Suppose the flowers on your orchid are falling off one by one. You’ve been trying to figure out what might be causing this, but you haven’t been able to find an answer. So you are not sure if it’s something that you’ve done or if there’s something wrong with your orchid.

There is a good chance that your orchid’s flowers are falling off because they are done blooming. The orchid is about to enter a period of dormancy when it will sleep and get ready to bloom again. Flowers can also die and fall off their stems if they have an imbalanced temperature or humidity or if they get too much or too little water.

I will show you why the orchid flowers are falling off and what you can do after blooming.

The 7 Most Common Reasons Your Orchid Flowers Are Falling Off

You might be wondering why the flowers are falling off. The following are the seven most common explanations:

Orchid flowers fall off naturally

Orchid flowers can last up to six or eight weeks before they fall off naturally. This is due to the delicate nature of orchid flowers and how their roots grow. As the roots grow, they can pull on the stem of the orchid flower, causing it to fall off.

Changes in temperature

Most people think that orchid flowers are inconsistent, which means they are very sensitive to changes in temperature. When the temperature changes too much, the plant’s internal systems can be thrown off, which can cause the flower petals to fall off.

Orchids usually prefer a temperature range of 66°F to 86°F (19°C to 30°C) during the day and 61°F to 66°F (16°C to 19°C) at night. The flowers will fall off if the temperature changes a lot outside of what an orchid is used to.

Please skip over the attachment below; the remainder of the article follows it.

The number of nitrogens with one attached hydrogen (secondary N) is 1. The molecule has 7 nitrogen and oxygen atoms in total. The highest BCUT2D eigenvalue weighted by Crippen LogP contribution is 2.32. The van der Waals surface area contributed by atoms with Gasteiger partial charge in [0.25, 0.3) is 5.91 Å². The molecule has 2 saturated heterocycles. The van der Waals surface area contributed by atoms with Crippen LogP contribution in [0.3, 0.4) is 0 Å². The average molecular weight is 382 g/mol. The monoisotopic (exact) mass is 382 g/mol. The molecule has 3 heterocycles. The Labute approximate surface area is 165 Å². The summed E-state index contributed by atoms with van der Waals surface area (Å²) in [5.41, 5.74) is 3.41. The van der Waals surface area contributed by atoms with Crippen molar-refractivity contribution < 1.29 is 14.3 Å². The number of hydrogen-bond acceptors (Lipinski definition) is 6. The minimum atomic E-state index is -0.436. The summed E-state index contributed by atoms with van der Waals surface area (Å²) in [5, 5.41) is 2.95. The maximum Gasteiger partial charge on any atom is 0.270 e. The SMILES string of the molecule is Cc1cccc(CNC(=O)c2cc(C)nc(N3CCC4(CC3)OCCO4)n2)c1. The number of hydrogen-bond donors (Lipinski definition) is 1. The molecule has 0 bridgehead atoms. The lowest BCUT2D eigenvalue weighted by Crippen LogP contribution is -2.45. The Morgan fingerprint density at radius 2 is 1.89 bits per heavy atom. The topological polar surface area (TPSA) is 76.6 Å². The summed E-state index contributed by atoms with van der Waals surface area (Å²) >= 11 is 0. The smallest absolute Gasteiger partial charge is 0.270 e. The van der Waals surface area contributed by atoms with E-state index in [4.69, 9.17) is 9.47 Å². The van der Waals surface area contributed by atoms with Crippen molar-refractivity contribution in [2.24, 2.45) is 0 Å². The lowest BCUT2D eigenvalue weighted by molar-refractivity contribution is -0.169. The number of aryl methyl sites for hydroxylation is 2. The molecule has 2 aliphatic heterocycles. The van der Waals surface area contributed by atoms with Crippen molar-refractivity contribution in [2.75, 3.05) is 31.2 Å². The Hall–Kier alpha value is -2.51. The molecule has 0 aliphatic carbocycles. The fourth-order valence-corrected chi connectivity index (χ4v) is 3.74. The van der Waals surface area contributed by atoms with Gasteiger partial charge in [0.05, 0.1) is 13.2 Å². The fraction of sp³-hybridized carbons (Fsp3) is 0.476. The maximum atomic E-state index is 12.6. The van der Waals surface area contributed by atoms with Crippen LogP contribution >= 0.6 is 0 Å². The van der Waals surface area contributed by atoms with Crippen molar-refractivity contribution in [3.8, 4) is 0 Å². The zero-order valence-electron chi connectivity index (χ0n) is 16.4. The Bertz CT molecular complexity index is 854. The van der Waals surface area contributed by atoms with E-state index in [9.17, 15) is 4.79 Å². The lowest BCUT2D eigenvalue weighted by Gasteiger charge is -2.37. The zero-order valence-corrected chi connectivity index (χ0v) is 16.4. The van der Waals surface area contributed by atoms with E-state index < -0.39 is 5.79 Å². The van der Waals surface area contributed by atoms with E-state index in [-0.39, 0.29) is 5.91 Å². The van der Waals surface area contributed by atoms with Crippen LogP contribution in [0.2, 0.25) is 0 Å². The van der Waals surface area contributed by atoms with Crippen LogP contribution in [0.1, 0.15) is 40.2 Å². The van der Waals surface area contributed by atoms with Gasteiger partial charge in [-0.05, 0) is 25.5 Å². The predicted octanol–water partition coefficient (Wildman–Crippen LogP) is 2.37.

Underwatering is the number one cause of orchid flowers falling off. When in bloom or flower buds are growing, you should give orchids a good soak every week. When orchids are watered too little, their cells become dehydrated, and the flowers start to fall off to conserve resources. The orchid has to use its resources (flowers) to preserve itself. Overwatering can also be a problem because it causes root rot, which can kill an orchid.


A common cause of orchid flowers falling off is overwatering. Suppose the potting medium is too damp from overwatering or the medium itself retains moisture for too long. In that case, the orchid’s roots can die, and the flowers fall off. Overwatering can also cause fungal overgrowth, damaging the plant’s leaves and roots. If your orchid has signs of fungal overgrowth, like a musty smell, you should treat it with a fungicide immediately.

To prevent this, ensure the potting medium is evenly moist but not soggy, and water your orchid only when the soil’s surface feels dry. 

Lack of Humidity

 When the ambient humidity falls below 30%, water droplets will bead up on the leaves and then run off. This is because the plant’s surface tension is greater than that of the water, which causes them to bead up and flow away. When the humidity falls below 20%, leaves will start to dry out and may even fall off.

You can help your orchid retain humidity by misting it daily or keeping it in a humid environment. You can also place a small water bowl next to your orchid or in a humidifier.